ARCH: Local Homeless Count final numbers expected next week

Published 9:48 pm Thursday, January 25, 2018

Cold weather looks to have played a factor for final totals of this year’s Point in Time 24-Hour Homeless Count.

Coordinated by the Appalachian Regional Coalition for Homelessness (ARCH), volunteers from counties across Northeast Tennessee spent Wednesday searching through the area for homeless individuals to be counted in the hopes of potentially receiving grant funding for housing and services from the U.S. Department of Housing and Urban Development (HUD).

Joy Drinnon, with ARCH, told the Elizabethton Star Wednesday that rural areas, like Carter County, often need a few extra days to come up with a final total. When asked, Drinnon added she was still awaiting numbers from Shepherd’s Inn, based in the county. A final total from the county is expected sometime next week.

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While numbers are still being tallied, Drinnon added she anticipates numbers to possibly be lower in the county, compared to last year’s 22. One reason mentioned during Wednesday’s count was the recent cold spell of weather causing individuals typically in one location having to move to another.

The purpose of the homeless count is for individuals to discover areas where homeless individuals may be set up, either in a tent or other makeshift living area. Once discovered, volunteers oftentimes provide donated items to the individual(s) while receiving their information to be passed along to HUD.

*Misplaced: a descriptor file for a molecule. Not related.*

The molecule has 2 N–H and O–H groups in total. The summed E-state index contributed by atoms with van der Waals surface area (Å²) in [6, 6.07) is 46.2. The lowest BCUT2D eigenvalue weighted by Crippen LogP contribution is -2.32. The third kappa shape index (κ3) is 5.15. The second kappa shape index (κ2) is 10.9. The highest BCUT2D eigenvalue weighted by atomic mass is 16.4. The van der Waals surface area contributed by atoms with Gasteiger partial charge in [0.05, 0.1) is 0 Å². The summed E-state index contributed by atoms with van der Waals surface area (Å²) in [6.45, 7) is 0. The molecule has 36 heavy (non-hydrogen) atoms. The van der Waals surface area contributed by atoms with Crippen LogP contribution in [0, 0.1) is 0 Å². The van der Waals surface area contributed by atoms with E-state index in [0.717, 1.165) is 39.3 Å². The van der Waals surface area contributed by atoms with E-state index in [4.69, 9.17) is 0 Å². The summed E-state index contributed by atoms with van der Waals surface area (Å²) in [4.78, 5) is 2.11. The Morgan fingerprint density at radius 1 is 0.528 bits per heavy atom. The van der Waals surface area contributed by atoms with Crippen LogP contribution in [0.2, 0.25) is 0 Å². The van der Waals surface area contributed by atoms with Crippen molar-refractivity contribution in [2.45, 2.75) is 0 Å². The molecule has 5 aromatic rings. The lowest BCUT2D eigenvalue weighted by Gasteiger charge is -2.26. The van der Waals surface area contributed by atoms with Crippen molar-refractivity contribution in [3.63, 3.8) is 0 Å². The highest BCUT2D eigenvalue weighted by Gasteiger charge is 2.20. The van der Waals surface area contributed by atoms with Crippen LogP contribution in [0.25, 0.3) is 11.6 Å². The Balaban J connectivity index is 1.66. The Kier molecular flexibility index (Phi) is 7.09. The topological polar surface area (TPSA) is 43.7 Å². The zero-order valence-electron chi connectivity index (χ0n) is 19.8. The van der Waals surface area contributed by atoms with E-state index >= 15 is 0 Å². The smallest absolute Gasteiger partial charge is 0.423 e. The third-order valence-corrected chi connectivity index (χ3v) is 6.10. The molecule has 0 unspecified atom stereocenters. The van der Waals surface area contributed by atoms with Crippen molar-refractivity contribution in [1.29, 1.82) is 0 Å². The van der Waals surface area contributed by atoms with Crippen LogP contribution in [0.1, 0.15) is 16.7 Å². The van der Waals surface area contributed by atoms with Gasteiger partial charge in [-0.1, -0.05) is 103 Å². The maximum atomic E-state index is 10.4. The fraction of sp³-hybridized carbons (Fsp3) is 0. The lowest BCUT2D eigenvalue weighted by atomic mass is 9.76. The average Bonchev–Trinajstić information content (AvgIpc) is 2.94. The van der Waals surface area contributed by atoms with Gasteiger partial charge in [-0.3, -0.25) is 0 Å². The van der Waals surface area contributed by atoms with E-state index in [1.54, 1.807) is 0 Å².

The initiative serves as a way to provide a snapshot into an issue that allows for potential grant funding by HUD for housing and support services for the homeless.

But the issue isn’t as cut and dried as believed. Parameters used by HUD to determine if someone is “homeless” are specific. According to the HUD website, there are four federally-defined categories which families might qualify as homeless.

Imminent risk of homelessness

Homeless under other federal statutes

Fleeing/attempting to flee domestic violence

Literally homeless

The McKinney-Vento Act is a federal law with a wider set of guidelines when defining homeless children. During last year’s count, Drinnon told the Elizabethton Star that applying the McKinney-Vento guidelines often bolsters the numbers of homeless individuals compared to just HUD parameters.

Homeless was an issue that picked up steam weeks ago following a push from residents to help those making posts online seeking shelter during freezing temperatures. Since that time, various organizations and churches have banded together to start working together and making their missions more well-known to the public.

Updates on the homeless count and future projects by local organizations will appear in future editions of the Elizabethton Star.